Sirolimus can be measured by immunoassay and HPLC with UV or MS detection. According to the College of American Pathologist proficiency testing program (1st survey of 2006), more than 130 laboratories in the USA currently perform sirolimus testing. Approximately 60% of the laboratories measure whole blood sirolimus by the Abbott IMx MEIA that became commercially available in 2004. The original Abbott MEIA kit was only used experimentally to support early clinical studies (investigational use only) and was never available commercially for routine monitoring of sirolimus. The "investigational use only" Abbott immunoassay was discontinued in 2001. A CEDIA for sirolimus (Microgenics) has recently become commercially available for use on several Roche automated analyzers (Hitachi 911, 912, 917, and modular P). The Microgenics sirolimus immunoassay is currently not used by many laboratories in the USA. The majority of laboratories not using the Abbott MEIA (approximately 34%) measure sirolimus by HPLC-MS. The major advantage of HPLC-MS is increased sensitivity and specificity, despite the need for highly skilled personnel. A few laboratories measure sirolimus by HPLC-UV, although this method requires elaborate sample cleanup procedures and long chromatographic run times (146-148). This results in higher labor costs, making HPLC-UV methods unsuitable for laboratories supporting large transplant programs.

4.1.6. Metabolite Cross-Reactivity

Both of the currently available immunoassays have significant cross-reactivity with sirolimus metabolites. The MEIA method has 58 and 63% cross-reactivity with 41-o-demethyl-sirolimus and 7-o-demethyl-sirolimus, respectively (149). The CEDIA has 44% cross-reactivity with 11-hydyroxy-sirolimus and 73% cross-reactivity with 41-and 32-o-demethyl-sirolimus (150). This degree of metabolite cross-reactivity results in significant bias between assays. The MEIA produces whole-blood sirolimus concentrations that are 9-49% higher than those obtained by HPLC-UV and HPLC-MS, depending on the study and transplant group studied (149,151-155). One study found that the CEDIA method produces whole blood sirolimus levels with a mean positive bias of 20.4% compared with HPLC-MS (156). However, immunoassay metabolite cross-reactivity may be less of an issue from a clinical standpoint because the distribution of metabolites in whole blood are similar among patients and are relatively stable over long periods of time (157).

4.1.7. Analytical Considerations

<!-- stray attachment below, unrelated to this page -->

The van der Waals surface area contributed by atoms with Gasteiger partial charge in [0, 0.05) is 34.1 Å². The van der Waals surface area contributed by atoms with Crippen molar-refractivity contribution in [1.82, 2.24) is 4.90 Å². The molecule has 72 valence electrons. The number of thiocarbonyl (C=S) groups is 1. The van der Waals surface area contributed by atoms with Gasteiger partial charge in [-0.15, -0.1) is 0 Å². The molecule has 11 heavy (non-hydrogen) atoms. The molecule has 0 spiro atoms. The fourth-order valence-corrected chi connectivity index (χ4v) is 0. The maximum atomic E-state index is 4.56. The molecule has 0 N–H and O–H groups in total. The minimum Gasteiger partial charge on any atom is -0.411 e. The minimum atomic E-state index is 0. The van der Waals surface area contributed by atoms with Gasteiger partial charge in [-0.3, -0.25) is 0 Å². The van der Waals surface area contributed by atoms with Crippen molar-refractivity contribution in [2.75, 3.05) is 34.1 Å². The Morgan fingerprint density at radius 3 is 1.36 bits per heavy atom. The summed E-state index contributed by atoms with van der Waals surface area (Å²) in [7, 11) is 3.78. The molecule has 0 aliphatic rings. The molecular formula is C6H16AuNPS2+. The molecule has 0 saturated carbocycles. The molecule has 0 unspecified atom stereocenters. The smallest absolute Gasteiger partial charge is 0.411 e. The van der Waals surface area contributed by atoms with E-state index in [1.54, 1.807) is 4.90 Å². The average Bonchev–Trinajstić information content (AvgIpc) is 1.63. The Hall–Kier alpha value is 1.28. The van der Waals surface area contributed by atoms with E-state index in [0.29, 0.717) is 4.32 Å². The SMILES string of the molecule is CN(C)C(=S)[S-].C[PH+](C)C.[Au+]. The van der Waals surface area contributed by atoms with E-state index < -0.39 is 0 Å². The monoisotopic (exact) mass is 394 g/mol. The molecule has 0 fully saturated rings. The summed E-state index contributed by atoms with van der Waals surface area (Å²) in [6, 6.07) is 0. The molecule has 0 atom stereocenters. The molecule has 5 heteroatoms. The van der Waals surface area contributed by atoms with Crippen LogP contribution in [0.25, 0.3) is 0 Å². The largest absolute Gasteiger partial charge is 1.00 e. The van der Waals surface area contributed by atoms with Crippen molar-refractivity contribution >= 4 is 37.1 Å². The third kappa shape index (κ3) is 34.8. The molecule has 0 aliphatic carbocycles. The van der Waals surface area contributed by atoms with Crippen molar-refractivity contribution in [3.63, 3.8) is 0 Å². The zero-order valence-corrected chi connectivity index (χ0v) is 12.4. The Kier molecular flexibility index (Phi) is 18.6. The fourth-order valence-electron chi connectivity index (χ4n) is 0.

The therapeutic window for sirolimus appears to be between 5 and 15 ^g/L when used in combination with CsA and between 12 and 20 ^g/L when used alone (130). Sirolimus levels slightly below the currently used therapeutic range can be a challenge for some of the HPLC-UV methods, with functional sensitivities (based on between-day

CVs of <20%) of 2-3 ^g/L (147,148). This is also true for the two currently available immunoassays. The MEIA method has a functional sensitivity that varies among laboratories, with values ranging from 1.3 to 3.0 ^g/L (149,151-155). Technical variations at the manual extraction step most likely contribute to the differences in functional sensitivity that were observed among laboratories evaluating the MEIA. One study found that the CEDIA has a functional sensitivity of 3.0^g/L (156). HPLC-MS methods have excellent sensitivity, with functional sensitivities <1 ^g/L (158,159). As previously mentioned, a further advantage of HPLC-MS methods is the ability to measure multiple immunosuppressants in the same whole blood sample. It is important that laboratories experimentally determine their own lower limit of detection based on long-term between day imprecision data (using whole blood samples) and not rely on package insert information or published data.

The sirolimus MEIA is prone to error that is dependent on hematocrit levels. There is an inverse relationship between hematocrit and measured sirolimus levels. At a sirolimus concentration of 5 ^g/L, results can be 20% higher for hematocrits of <35% and as much as 20% lower for hematocrits >45% (149,160). When the hematocrit is between 35 and 45%, MEIA bias is <10% at sirolimus concentrations ranging from 5 to 22 ^g/L. Incomplete extraction of sirolimus from erythrocyte-binding proteins is the most probable mechanism leading to the hematocrit interference. The CEDIA does not appear to be affected by variations in hematocrit between 20 and 60% (150); however, there are no independently published studies supporting the manufacturer's claim.